La errática integración financiera de Europa

LONDRES – Este verano, las dificultades ampliamente publicitadas por los que atraviesa el Banco Espírito Santo de Portugal nos recuerdan que los problemas financieros de la eurozona no se encuentran resueltos en lo absoluto. Sin duda, existen factores idiosincráticos detrás de los problemas de este banco, mismos que se derivan de su exposición a otras partes que conforman el imperio de la familia Espírito Santo. Sin embargo, cuando el banco anunció una pérdida de €3,6 mil millones ($4,7 mil millones) en el primer semestre, el colapso repentino de la confianza fue alarmante, y los inversores nerviosos empezaron a averiguar si existían bombas de tiempo similares haciendo tictac en otros lugares.

En la actualidad, todos los ojos se dirigen hacia los resultados de la revisión de la calidad de los activos (RCA) que realiza el Banco Central Europeo, revisión que se prevé concluya en un par de meses. La RCA es el elemento clave en la “evaluación exhaustiva” de los bancos de Europa que lleva a cabo el BCE antes de que en el mes de noviembre tome formalmente la responsabilidad de supervisar a más del 80% del sistema bancario de la eurozona.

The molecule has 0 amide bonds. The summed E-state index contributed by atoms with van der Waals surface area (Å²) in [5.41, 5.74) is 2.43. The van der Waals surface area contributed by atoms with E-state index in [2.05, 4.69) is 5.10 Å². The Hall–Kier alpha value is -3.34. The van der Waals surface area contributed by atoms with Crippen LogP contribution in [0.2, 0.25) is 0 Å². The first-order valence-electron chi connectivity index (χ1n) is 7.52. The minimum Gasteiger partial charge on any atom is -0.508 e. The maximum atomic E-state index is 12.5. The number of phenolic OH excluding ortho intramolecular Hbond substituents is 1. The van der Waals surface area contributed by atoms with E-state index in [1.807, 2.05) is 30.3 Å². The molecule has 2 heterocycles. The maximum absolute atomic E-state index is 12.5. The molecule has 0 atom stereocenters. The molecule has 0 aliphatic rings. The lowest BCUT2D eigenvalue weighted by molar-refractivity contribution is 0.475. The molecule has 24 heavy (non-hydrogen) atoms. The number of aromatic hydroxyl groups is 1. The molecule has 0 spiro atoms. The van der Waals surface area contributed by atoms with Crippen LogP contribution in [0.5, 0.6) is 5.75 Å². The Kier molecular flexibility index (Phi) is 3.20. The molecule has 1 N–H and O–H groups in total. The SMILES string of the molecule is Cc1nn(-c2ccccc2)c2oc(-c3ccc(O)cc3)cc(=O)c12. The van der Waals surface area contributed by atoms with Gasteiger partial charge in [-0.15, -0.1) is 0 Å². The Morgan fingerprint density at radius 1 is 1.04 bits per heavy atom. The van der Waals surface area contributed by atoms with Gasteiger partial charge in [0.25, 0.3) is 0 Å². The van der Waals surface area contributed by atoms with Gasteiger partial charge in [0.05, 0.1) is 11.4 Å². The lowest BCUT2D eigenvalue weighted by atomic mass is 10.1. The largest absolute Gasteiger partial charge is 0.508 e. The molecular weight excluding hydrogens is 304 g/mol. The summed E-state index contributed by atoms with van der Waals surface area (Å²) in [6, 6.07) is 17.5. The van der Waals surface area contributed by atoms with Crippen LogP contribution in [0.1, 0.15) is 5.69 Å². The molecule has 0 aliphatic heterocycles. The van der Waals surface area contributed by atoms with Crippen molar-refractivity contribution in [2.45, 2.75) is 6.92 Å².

El BCE, actuando con bastante sensatez, quiere que todos los horrores potenciales se visibilicen antes de tomar dicha supervisión bajo su cargo – de esta forma esta institución no podrá ser culpabilizada. Debido a que los supervisores nacionales, quienes a menudo se inclinaban por presentar fotografías color rosa de las instituciones de sus países, ya no son quienes evalúan, podemos tener la esperanza de que las evaluaciones vayan a ser más robustas que las pruebas de resistencia bancaria realizadas anteriormente bajo los auspicios de la Autoridad Bancaria Europea (ABE). Dichas pruebas, a diferencia de sus equivalentes en Estados Unidos, no lograron una recuperación de la confianza. Varios bancos que superaron con creces dichas pruebas, pronto se vieron obligados a obtener capital nuevo.

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